Five ways to im­prove your re­silience

Cycling Weekly - - Fitness -

Car­rie Chea­dle (car­riec­hea­dle. com) is an ex­pert in men­tal train­ing for ath­letes. She is au­thor of the book On Top of Your Game: Men­tal Skills to Max­i­mize Your Ath­letic Per­for­mance

1. Breathe deeply: when you are breath­ing shal­lowly or hold­ing your breath, it can trig­ger your stress-re­sponse. Slow­ing down your ex­hale and tak­ing full, com­plete breaths will help you slow down your heart rate as well as your mind.

2. Choose your fo­cus: of­ten, our fears, doubts, and wor­ries get trig­gered by fac­tors that are out of our con­trol. Choose to fo­cus on the as­pects of your per­for­mance that are in your con­trol.

3. Ac­cept what the day brings: what­ever hap­pens on a given race day is ex­actly what was meant to be on that day. Em­brace your fate. When you fight against it, you’re less likely to make the ad­just­ments you need to per­se­vere.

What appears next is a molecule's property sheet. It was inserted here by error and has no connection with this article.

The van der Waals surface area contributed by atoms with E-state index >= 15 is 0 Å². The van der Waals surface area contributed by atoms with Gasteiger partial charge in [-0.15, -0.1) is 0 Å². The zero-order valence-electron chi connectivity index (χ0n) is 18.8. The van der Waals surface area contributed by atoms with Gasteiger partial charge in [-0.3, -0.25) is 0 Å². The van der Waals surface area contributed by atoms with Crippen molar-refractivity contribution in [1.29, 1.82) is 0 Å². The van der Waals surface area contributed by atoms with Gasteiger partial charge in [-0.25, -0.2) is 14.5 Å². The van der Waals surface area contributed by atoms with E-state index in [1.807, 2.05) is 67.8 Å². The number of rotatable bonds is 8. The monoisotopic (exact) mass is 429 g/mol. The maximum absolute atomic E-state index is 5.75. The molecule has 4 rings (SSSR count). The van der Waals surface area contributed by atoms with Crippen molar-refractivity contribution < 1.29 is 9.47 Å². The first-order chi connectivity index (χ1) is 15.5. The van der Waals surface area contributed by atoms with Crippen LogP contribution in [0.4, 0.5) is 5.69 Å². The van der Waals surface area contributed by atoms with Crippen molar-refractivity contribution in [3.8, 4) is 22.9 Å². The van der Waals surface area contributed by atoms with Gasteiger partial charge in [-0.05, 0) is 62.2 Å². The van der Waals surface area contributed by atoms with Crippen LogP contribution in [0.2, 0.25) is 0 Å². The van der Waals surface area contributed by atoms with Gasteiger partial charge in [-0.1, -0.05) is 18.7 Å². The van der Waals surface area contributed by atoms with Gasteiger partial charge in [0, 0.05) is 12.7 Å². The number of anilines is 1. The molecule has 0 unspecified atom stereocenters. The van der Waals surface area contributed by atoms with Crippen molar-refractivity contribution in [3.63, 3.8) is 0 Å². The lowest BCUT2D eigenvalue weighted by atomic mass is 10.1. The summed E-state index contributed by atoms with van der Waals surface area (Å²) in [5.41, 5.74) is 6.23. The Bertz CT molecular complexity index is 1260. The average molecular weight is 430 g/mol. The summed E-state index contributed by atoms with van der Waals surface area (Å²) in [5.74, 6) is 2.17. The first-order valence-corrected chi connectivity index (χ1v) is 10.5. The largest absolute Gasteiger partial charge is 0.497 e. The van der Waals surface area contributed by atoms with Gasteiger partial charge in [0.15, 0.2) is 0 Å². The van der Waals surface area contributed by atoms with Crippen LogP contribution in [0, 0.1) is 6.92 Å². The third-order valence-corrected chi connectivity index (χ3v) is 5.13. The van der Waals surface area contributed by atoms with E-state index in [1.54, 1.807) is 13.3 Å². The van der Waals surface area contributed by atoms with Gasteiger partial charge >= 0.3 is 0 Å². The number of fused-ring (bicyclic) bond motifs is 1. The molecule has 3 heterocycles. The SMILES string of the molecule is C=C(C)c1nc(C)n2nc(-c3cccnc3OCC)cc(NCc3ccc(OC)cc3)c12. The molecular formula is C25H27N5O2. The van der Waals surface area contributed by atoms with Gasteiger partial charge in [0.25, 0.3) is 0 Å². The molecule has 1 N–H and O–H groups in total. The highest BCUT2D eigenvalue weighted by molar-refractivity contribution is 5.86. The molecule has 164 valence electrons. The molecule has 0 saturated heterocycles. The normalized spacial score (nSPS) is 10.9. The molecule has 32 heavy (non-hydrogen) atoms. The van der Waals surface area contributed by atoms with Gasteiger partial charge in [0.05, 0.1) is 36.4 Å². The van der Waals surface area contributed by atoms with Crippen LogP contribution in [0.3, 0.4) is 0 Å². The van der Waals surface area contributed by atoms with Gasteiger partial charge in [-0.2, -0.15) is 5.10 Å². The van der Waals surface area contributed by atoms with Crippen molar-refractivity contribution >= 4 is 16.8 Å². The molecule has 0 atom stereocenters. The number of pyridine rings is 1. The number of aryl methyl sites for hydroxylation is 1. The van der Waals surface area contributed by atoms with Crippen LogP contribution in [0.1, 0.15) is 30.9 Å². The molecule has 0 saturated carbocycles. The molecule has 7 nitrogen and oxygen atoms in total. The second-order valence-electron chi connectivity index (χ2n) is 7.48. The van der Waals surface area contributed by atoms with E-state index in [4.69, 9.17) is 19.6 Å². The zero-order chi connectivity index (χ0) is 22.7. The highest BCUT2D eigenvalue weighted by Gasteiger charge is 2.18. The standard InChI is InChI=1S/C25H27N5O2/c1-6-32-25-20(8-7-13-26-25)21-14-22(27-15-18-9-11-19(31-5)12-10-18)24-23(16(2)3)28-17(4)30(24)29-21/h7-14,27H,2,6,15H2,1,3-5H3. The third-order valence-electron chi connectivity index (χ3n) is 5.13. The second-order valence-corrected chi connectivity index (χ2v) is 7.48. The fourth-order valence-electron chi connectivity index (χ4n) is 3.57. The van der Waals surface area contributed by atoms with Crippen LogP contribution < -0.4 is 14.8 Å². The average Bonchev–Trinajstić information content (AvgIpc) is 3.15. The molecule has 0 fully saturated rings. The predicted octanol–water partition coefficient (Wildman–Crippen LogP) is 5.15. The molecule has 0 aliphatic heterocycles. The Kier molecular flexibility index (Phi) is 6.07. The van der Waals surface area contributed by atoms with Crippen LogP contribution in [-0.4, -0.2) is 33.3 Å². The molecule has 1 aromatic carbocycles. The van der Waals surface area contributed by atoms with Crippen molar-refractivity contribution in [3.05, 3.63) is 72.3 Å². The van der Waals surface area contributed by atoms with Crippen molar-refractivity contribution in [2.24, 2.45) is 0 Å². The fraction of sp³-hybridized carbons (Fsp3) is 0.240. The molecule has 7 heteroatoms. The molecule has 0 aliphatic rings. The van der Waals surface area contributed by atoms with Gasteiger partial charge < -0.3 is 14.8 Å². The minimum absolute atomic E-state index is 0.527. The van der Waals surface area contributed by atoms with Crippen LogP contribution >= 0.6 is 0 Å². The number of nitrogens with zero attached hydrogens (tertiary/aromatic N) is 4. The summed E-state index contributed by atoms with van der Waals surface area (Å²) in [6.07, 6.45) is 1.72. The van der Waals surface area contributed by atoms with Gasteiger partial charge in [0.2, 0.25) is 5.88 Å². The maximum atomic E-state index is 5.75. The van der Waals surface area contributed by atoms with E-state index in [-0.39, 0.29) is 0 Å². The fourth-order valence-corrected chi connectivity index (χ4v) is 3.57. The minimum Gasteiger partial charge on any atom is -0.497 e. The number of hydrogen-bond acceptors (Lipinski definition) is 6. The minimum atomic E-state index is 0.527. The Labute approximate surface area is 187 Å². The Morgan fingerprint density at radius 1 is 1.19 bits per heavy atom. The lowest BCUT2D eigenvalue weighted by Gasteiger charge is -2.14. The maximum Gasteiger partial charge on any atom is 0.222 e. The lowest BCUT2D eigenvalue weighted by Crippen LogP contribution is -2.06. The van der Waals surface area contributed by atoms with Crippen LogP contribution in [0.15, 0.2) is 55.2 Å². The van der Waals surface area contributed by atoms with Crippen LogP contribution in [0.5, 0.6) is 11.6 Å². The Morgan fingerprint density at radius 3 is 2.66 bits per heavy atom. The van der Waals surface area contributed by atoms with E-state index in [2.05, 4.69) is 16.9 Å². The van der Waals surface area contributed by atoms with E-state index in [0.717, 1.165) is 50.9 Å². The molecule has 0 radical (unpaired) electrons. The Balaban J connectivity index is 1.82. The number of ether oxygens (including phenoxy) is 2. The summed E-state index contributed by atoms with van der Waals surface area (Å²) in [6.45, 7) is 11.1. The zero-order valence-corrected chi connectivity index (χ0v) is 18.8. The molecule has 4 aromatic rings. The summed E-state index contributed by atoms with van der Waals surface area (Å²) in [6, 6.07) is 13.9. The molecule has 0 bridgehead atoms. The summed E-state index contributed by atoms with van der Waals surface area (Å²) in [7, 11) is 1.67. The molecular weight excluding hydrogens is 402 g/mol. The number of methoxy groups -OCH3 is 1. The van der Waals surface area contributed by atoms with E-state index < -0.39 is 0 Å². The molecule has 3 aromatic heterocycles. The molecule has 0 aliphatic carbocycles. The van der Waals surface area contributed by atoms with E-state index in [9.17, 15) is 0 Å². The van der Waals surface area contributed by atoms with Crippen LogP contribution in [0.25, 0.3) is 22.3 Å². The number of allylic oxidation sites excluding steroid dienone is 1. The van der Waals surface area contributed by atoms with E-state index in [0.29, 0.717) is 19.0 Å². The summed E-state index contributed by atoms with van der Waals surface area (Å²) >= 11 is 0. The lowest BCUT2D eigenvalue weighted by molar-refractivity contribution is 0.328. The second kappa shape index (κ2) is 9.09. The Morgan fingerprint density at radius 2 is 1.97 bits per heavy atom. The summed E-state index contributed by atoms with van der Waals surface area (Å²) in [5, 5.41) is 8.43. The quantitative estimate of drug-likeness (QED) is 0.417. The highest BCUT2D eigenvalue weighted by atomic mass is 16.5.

4. Have two types of goals: bal­ance your out­come goals with process goals, i.e. what you need to do in the mo­ment to ac­com­plish the de­sired out­come. Fo­cus on the present mo­ment rather than be­ing fix­ated on the fu­ture. The process, here and now, is con­trol­lable, whereas the out­come is not.

5. Have fun: sports are meant to add to the qual­ity of your life. Fig­ure out what as­pects of your sport are the most fun for you and go do more of those things. If you’re still stress­ing out, con­sider work­ing with a sports psy­chol­o­gist or men­tal skills coach.

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